If you can’t eat it, don’t put it on your skin
(1/2 – This article is in two parts)
What is common between food and fashion? Nothing? Well not anymore. Keep reading.
Keeping yourself fed and clothed are two basic necessities. If you care where your food comes from, well then start caring from where your clothes come from too because not only food, clothes are loaded with chemicals too, beyond your imagination.
Food waste is being used by designers to develop fabrics and clothes and believe me, its fashionable. Let me peel the layers for you.
- Leather Vs Pineapple 🙂
Every year, the global leather industry slaughters more than a billion animals. Along with cattle, other animals—including sheep, dogs, and cats—are killed for their skin in China. In India, cows are forced to march for days—without food or water—to their own deaths. Cattle who collapse from exhaustion have their tails broken or chili peppers rubbed into their eyes in order to force them to keep moving.
The Centers for Disease Control and Prevention found that the incidence of leukemia among residents near a tannery in Kentucky was five times greater than the U.S. average. Turning skin into leather uses dangerous chemicals, including mineral salts, formaldehyde, and coal-tar derivatives.
Massive tracts of the Amazon and other precious rainforest are cleared each year to produce beef and leather products. This has led celebrities such as Sir Richard Branson, and Leonardo DiCaprio to call for a ‘Ban on Beef’.
Click the Peta link in the references below and you will stop wearing leather.
Here is the alternate: Piñatex. Piña is Spanish for pineapple – the new material was created by Carmen Hijosa, who worked as a consultant in the Philippines leather goods industry in the 1990s. She was unimpressed with the standard of goods produced and started to look for alternatives. It was the strength and the fineness of the pineapple leaf fibers used in the Barong Tagalog that first alerted her that there was another option. ( At weddings and formal events in the Philippines, men can often be seen wearing the Barong Tagalog, a thin and transparent embroidered garment worn over a shirt).
Innovative company Ananas Anam has replaced cows with pineapples. Pineapple leaves are a by-product of the pineapple harvest and are often left to simply decompose. Now they’re being giving a brand new life and the process also creates an extra source of income for farming communities. With a similar appearance to canvas, it can be dyed, printed, and treated to give different types of texture. With treatment, the Piñatex can closely resemble leather while separate thicknesses are also produced, depending on the use of the finished product.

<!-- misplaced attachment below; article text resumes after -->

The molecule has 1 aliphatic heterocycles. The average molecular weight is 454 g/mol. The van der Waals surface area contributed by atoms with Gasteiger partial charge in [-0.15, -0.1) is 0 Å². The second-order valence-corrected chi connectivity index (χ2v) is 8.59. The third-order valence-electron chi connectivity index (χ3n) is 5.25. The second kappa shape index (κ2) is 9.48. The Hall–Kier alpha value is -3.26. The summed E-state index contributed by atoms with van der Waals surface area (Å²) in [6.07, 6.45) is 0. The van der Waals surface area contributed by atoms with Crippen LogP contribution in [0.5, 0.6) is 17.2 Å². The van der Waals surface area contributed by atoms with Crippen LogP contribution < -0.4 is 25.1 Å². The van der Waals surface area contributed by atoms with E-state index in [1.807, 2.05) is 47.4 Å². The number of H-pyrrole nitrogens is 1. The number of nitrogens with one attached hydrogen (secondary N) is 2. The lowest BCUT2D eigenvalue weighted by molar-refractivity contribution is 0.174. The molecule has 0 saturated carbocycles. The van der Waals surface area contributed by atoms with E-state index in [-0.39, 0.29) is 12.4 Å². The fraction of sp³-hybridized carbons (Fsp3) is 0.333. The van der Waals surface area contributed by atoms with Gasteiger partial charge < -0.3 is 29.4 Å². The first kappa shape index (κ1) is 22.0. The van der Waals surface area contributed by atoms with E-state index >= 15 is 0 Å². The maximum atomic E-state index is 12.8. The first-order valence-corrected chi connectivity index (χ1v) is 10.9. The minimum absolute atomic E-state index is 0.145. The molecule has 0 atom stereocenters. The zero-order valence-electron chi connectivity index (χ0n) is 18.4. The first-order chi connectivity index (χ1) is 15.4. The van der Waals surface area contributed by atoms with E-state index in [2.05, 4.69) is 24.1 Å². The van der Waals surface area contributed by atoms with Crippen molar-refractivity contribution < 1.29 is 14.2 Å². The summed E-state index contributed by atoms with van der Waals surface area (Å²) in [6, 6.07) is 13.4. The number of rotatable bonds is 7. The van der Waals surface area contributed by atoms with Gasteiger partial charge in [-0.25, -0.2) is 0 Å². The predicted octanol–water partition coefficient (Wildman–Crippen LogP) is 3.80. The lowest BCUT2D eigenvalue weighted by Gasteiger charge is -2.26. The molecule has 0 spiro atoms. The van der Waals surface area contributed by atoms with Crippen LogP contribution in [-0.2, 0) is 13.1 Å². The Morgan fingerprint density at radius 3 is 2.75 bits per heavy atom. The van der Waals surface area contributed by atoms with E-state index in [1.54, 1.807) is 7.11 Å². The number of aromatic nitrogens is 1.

State Library scientist Dr. Peter Musk, who heads Australia’s only kombucha bio-textile research program with the Queensland University of Technology, described it as smelly and unpredictable but sustainable.
“It’s a democratic material which meaks anyone can make it in their kitchen with a minimum amount of fuss,” he said.
Most people drink Kombucha, but the culture can also be combined with yeast to create a curd, which is then stretched and dried, turning into what has been described as “vegan leather”.
The concept was pioneered in 2003 by London-based fashion designer Suzanne Lee, whose work has since been exhibited around the world.
Dr Musk’s Brisbane-based science and design team has been perfecting ways to make hard-wearing items such as kombucha shoes and jackets a reality.
Dean Brough, the head of studies at QUT’s School of Design, said kombucha clothing was already gracing catwalks in the United States and Britain, with designers such as Sacha Laurin leading the way.
Mr Brough said kombucha fabric was the ultimate in sustainable couture. “In principle you could actually make a garment out of kombucha fabric, put it in a blender, reblend it and make another garment because it’s just a cellulose fabric,” he said.
He said there is huge potential for widespread use. “To my surprise it hasn’t been taken up on a commercial scale — I think it could be mass produced commercially relatively quickly,” he said. “The technology is very low scale — it’s really just the volume that would be required.”
A foodshed refers to the geographical area where food is both produced and where it is consumed, similar to a watershed. In other words, the flow from origin to ultimate destination. What if we thought about fibers in the same way? That’s the concept behind Fibershed, regional textile communities that can ensure a “full-loop textile system,” where the fiber is grown, processed, and ultimately created into a wearable within the same geographical area.
Rebecca Burgess, founder of the Fibershed organization which aims to build more fibershed communities, it all began by developing and wearing a prototype wardrobe whose natural dyes, fibers, and labor were sourced from a region no larger than 150 miles from the project’s headquarters. Just like we can commit to growing our own food, we can also commit to growing our own fibers, or at least having an intimate relationship with those people nearby.
4. Permacouture: Plant a Dye Garden
A garden can sustain, but it can also help you create. Located in both London and San Francisco, organization Permacouture helps people to understand the connection between local food movements and textiles, and that plants can be used for food and fashion too. They also run a Seed to Sew project, promoting the use of heirloom seeds. Because if you have a vegetable garden, you can turn it into a dye garden. While there are common non-edible dye plants like indigo, there are many common edible plants that work well to dye with, like onion skins and red cabbage as well as flowers like sunflowers and hollyhocks.
Eat your vegetables and dye with them too? Gardening just got a whole lot more interesting.
Main image: Pixabay.com